• In preparation for formally withdrawing from the World Health Organization, the State Department ordered diplomatic officials to limit their interactions with WHO officials and seek prior approval before participating in WHO-related events.

  • Vaccine makers are under so much pressure from the CDC to release a COVID-19 virus before the November 3 election that nine pharmaceutical CEOs signed a pledge to “to uphold the integrity of the scientific process as they work towards potential global regulatory filings and approvals of the first COVID-19 vaccines.”

  • University officials across the country (too many to link to!) have declared themselves shocked, shocked! that college students prefer to interact with one another rather than stay in locked-down dorms; some seem to be timing the decision to pivot online to tuition refund deadlines.

  • The Trump administration ordered all federal agencies, which includes scientific agencies like the Department of Energy’s national laboratories, the National Science Foundation, the National Oceanic and Atmospheric Association, NASA, the Environmental Protection Agency, and of course the FDA and the CDC, to end all racial sensitivity and bias trainings that incorporate critical race theory and/or the language of white privilege.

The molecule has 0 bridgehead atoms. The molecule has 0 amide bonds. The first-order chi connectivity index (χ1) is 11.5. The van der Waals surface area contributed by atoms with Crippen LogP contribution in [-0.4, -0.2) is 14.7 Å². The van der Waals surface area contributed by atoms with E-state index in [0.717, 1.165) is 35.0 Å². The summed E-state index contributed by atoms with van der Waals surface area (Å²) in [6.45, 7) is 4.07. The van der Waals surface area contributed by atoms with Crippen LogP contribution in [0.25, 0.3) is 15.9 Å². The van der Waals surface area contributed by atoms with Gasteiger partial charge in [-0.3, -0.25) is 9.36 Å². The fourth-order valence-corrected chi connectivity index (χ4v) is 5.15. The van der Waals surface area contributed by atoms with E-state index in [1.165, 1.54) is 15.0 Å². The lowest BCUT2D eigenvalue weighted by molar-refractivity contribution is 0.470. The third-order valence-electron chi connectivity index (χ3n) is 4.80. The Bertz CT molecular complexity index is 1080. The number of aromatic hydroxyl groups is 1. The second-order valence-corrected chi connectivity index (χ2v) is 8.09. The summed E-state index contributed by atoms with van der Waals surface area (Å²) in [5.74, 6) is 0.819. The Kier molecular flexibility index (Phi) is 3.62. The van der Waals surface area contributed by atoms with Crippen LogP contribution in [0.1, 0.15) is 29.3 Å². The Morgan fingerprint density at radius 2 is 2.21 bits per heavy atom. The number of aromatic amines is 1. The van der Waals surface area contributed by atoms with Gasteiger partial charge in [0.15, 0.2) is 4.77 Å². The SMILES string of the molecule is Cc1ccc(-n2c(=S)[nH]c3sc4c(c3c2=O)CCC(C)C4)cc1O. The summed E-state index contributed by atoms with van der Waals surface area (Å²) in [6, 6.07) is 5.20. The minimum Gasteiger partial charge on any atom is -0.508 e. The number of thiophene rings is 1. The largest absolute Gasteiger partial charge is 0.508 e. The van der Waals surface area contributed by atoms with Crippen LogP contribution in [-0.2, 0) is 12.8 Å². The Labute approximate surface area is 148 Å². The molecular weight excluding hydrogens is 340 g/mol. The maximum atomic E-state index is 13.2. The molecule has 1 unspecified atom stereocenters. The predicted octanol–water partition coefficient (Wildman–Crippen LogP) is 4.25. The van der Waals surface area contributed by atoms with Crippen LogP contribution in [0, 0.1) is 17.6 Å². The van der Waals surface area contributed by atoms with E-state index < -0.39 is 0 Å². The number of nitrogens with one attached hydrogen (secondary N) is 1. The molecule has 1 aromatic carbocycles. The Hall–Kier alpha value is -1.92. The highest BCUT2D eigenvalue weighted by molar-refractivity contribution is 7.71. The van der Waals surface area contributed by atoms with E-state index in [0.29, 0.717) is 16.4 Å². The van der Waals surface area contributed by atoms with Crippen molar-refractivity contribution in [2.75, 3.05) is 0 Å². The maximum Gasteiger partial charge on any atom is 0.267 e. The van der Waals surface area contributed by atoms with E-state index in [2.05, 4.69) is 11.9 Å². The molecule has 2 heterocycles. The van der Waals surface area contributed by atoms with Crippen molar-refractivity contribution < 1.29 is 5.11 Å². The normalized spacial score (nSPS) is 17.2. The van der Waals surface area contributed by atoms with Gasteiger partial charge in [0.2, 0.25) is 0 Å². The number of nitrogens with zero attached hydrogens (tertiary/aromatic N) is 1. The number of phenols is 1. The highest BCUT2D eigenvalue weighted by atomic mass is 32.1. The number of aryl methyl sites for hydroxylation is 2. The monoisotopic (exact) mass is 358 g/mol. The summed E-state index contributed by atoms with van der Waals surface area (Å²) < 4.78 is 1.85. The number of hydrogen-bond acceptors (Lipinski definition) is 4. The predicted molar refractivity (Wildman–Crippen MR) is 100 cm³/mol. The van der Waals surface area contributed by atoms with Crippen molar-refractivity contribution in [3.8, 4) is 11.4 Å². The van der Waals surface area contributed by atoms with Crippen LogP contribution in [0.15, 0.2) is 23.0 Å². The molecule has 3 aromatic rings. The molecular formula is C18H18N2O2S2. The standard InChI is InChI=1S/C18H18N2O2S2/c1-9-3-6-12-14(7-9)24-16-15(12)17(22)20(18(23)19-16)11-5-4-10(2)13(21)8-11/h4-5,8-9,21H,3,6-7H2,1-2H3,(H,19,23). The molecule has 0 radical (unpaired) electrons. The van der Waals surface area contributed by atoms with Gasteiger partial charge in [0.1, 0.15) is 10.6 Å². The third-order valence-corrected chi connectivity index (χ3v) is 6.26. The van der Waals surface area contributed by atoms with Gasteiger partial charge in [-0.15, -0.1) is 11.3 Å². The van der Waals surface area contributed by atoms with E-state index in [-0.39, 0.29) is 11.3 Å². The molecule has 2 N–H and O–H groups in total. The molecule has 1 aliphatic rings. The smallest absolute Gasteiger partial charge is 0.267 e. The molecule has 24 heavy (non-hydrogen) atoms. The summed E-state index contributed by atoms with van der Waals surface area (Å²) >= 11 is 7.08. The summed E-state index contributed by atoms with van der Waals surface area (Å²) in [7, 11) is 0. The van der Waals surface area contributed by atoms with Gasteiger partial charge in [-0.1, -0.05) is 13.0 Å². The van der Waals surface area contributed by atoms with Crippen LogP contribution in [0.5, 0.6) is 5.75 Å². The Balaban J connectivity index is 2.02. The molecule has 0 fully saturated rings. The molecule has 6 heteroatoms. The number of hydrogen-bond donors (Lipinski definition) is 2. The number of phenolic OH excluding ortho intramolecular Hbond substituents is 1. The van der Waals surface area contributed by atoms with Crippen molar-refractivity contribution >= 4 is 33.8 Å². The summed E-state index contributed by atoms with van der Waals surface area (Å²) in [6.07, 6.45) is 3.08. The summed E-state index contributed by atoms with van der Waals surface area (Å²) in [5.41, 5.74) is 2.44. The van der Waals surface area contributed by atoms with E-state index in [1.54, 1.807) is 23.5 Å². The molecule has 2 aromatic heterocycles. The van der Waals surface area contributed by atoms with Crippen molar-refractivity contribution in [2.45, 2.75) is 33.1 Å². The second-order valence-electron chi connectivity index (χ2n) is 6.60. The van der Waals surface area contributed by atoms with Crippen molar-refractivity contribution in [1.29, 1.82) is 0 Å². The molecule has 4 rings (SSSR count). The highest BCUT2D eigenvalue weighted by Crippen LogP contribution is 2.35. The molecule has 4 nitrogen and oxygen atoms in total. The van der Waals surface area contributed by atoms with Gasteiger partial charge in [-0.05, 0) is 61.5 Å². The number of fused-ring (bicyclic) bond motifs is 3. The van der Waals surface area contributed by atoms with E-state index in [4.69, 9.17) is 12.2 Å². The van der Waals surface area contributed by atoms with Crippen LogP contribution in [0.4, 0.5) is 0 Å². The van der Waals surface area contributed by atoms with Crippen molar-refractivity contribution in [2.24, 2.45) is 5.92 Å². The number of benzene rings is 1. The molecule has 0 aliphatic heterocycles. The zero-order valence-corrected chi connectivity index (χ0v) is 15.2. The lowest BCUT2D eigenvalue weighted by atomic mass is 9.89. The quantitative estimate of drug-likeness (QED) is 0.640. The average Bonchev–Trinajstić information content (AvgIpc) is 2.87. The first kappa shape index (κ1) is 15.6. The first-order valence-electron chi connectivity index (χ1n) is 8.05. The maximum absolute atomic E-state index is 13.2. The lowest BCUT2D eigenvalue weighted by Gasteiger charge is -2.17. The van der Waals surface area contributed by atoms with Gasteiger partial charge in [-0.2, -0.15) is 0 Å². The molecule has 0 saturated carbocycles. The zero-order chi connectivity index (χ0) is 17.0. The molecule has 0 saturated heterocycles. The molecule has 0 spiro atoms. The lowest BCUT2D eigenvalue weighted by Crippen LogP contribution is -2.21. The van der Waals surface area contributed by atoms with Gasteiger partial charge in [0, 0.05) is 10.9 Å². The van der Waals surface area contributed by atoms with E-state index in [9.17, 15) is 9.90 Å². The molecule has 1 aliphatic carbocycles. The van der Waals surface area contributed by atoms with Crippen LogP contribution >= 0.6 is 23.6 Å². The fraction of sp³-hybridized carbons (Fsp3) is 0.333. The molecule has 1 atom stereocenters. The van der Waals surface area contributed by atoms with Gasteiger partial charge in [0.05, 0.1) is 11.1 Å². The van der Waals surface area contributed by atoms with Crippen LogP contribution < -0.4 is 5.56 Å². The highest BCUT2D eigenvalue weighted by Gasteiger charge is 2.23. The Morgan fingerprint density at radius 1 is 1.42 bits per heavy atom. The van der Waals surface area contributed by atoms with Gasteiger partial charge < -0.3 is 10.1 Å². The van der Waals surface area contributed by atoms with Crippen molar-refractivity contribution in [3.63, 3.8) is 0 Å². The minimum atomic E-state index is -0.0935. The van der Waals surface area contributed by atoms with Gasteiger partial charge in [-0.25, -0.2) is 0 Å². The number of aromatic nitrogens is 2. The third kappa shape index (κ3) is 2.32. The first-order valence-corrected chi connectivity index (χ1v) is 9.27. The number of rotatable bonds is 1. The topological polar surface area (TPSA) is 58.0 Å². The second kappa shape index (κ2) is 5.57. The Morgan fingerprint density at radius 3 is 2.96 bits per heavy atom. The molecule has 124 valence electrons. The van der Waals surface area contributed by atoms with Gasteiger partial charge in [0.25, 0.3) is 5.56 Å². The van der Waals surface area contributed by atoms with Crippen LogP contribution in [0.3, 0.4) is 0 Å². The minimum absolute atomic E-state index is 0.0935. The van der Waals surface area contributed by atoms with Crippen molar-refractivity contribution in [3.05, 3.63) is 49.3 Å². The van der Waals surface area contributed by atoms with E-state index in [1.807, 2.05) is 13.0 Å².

• Michael Caputo, the assistant secretary of public affairs at the Department of Health and Human Services, hosted a Facebook Live video in which he accused scientists at the CDC of “sedition,” suggested these same scientists were forming a “resistance unit,” and warned of the growing threat of “left-wing hit squads.”

I keep having to remind myself that science policy, as a discipline, emerged from a very specific set of assumptions about U.S. exceptionalism. The original chapter outline for Freedom’s Laboratory’s included one on how the United States attempted to export its science policy model, down to the percentage of GDP spent on basic research, to countries around the world. In one such plan, U.S. advisors hoped to convince administrators in Thailand that the country’s future success depended on replicating the structures of the National Science Foundation, the National Academies of Science, and the U.S. Patent and Trademark Office. I dropped this chapter for reasons of obvious wonkishness; now I wonder if that was a mistake.

The United States is not the whole world, thank goodness. Those of us who think about science policy in this country need a different set of analytical tools to make sense of what has happened, what is happening, and what might happen after the election. This issue of the newsletter is my public commitment to broadening my horizons. In the meantime, please read this excellent piece by Indi Samarajiva on the racism in Western nations’ refusal to acknowledge poor nations’ success in containing COVID-19.

Share Never Just Science

Audra on the Internet: On Wednesday, September 14 (tomorrow!), the American Philosophical Society will be hosting a virtual discussion on Freedom’s Laboratory. It’s free, but you’ll have to register for the link!

Make a Plan to Vote! Unless you’ve been living under a rock, I’m sure you’re aware that Republican legislatures and Trump administration officials are making it as difficult as possible to vote. U.S. citizens, now would be a really great time to check your voter registration status and make a plan.